|Jean Marc Belkadi is published
by Hal Leonard Corp.
the world's largest
Music Instructional Publisher
& Musicians Institute Press
are available on Amazon.
|Premier Guitar Magazine Jazz Lines from Other Cultures by Jean Marc Belkadi
"The Hungarian gypsy minor scale can be seen as a harmonic minor scale with a #4
(or b5). Guitar players such as Jimmy and Stochello Rosenberg and Bireli Lagrene
commonly use this scale in jazz gypsy music".
Premier Guitar Magazine Interview: James Valentine (Maroon 5) - Hands All
Over. "I started to get together with a great teacher in LA named Jean Marc Belkadi"
Premier Guitar Magazine Building Chops: Left-Hand Strength and Coordination
by Jean Marc Belkadi
"Legato Exercises for Increasing Left-Hand Strength and Coordination"
Premier Guitar Magazine Exotic Lines from a Turkish Mode
by Jean Marc Belkadi
Guitar Player Magazine Extreme Sweeping Jean Marc Belkadi's Polytonal
Plectrum Pyrotechnics. "The polytonal and bi-tonal licks I’m going to show you are
directly inspired by listening to pianists such as Chick Corea and Herbie Hancock, as well
as saxophone players like Michael Brecker and Joe Henderson”
|Instructor Jean-Marc many guitar approaches, refined
dozens of cool ways to use pentatonics. One thing he likes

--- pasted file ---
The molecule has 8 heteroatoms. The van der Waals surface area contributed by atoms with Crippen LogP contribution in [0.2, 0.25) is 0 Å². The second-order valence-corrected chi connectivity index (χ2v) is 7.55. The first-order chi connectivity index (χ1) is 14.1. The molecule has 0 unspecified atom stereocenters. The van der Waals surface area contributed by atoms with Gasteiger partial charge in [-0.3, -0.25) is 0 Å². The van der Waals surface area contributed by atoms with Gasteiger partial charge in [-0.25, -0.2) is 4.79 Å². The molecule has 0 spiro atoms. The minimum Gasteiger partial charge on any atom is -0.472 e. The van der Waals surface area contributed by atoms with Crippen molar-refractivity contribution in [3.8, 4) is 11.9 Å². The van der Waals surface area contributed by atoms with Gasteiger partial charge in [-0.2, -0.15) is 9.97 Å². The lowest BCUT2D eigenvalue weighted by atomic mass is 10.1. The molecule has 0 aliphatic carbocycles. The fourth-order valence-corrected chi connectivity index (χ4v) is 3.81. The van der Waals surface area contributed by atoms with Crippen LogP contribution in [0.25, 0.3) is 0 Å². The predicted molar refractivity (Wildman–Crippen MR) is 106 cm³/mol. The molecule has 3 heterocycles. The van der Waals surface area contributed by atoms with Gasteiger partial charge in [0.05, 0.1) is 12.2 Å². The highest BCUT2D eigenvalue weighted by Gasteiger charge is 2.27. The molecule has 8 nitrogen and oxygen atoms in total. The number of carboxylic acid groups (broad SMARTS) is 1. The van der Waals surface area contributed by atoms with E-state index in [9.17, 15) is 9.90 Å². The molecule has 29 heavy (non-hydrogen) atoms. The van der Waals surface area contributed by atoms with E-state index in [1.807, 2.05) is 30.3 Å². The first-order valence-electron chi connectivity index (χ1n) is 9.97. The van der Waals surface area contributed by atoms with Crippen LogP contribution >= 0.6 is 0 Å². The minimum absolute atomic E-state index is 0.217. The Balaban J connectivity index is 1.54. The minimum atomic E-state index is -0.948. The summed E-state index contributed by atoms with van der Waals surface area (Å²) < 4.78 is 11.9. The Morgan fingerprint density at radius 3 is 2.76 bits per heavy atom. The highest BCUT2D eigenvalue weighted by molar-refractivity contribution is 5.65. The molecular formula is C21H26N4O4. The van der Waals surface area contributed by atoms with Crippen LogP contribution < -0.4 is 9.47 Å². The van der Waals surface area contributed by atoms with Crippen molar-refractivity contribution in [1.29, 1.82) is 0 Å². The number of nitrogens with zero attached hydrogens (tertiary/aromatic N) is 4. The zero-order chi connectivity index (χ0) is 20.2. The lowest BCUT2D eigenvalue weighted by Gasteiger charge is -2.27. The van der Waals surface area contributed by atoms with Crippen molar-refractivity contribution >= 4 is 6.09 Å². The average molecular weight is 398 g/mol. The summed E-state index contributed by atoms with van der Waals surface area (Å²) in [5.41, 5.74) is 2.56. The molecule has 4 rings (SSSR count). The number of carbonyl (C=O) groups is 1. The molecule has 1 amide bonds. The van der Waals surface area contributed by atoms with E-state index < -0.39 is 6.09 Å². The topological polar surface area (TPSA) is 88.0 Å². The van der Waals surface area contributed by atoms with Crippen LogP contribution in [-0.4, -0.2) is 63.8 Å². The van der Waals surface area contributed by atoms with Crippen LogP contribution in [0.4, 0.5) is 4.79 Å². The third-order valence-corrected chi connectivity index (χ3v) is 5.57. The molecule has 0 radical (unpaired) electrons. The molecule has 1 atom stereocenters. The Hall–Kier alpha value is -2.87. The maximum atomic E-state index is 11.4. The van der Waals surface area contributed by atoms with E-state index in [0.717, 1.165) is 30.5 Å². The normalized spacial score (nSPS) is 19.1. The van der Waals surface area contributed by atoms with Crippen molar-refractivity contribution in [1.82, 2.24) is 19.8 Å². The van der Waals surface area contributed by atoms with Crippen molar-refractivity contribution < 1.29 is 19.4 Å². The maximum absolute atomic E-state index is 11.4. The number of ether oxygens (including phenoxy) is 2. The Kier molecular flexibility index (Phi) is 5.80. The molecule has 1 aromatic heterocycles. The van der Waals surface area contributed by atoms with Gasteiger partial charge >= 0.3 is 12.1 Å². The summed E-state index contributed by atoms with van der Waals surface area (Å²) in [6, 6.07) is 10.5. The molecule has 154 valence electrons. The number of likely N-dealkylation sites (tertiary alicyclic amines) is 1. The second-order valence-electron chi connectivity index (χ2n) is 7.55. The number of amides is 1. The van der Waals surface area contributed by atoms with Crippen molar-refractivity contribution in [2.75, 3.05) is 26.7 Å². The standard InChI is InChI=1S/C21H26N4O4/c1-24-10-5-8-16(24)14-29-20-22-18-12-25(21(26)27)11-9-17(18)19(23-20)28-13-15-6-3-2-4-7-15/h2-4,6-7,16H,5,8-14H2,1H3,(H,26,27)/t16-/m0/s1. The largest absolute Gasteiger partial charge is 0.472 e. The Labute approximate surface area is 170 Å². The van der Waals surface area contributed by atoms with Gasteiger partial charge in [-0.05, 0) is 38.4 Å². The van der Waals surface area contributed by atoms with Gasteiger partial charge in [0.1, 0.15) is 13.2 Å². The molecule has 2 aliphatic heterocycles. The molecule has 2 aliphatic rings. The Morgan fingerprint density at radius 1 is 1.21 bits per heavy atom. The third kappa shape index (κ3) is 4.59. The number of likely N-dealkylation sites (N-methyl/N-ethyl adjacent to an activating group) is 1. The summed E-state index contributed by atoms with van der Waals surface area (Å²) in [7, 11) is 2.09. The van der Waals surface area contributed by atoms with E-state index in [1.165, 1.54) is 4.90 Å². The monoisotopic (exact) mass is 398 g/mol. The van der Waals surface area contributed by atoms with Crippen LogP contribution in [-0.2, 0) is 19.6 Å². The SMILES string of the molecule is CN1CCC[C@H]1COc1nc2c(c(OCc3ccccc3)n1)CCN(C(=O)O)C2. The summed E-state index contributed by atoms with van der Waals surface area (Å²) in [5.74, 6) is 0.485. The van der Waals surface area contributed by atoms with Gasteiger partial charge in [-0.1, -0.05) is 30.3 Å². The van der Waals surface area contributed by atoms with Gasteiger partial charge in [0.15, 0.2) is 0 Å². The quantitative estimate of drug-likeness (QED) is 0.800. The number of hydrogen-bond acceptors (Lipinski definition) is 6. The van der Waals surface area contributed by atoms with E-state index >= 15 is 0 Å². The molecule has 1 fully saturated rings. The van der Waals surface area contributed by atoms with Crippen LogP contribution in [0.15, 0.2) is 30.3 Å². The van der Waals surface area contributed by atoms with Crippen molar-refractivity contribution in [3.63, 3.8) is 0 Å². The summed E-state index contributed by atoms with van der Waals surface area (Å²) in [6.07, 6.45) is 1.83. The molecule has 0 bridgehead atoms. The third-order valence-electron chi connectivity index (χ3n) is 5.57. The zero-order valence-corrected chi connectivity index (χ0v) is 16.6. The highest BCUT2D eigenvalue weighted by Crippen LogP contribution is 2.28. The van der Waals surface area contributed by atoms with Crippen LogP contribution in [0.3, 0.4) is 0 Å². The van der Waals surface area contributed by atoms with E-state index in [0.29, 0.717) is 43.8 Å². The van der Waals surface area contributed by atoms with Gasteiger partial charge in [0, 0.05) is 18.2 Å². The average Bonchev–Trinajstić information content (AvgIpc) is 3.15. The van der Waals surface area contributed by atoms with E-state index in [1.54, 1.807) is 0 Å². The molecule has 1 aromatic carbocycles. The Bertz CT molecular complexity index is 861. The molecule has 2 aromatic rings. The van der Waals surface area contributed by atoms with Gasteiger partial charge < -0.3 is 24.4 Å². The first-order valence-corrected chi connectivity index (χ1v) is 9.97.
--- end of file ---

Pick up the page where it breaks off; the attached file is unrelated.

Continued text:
his students to explore is stringskipping lines such as Ex.
12. And, as shown in
Ex. 13, Belkadi often handles string skips the smart
convenient, “hybrid” way—by plucking the higher string
with the picking hand’s middle finger. Notice that this last
example has a hemiolic three-against-four
pick/hammer/pluck downbeats), and it will retain its jagged
|Pentatonic Pyrotechnics By Jude Gold Guitar Player Magazine
|SWEEPING AWAY THAT BORING LEGATO SOUND Guitar Player Magazine issue P.130
GP’s favorite prodigal son Jude Gold delivered this knowledge. “The easiest way to add zip to an
ascending three-notes-per-string scale is to pick only the first note on each string and hammer the
two that follow. The problem with this highly legato strategy, though, is that it results in a
predictable and repetitive sound. Southern California guitar sensei Jean Marc Belkadi has
noticed a clever way to liven things up without slowing you down: Play every third picked note as
the first note in an upward sweep of the pick that drops you back down three strings. When you
finally reach the highest string (bar 2, middle of beat two), descend back down the scale as shown”
|Chordal Kung Fu
examples inspired by
other jazz legends,
this Master Class will
help Guitar Players
readers. Full Jude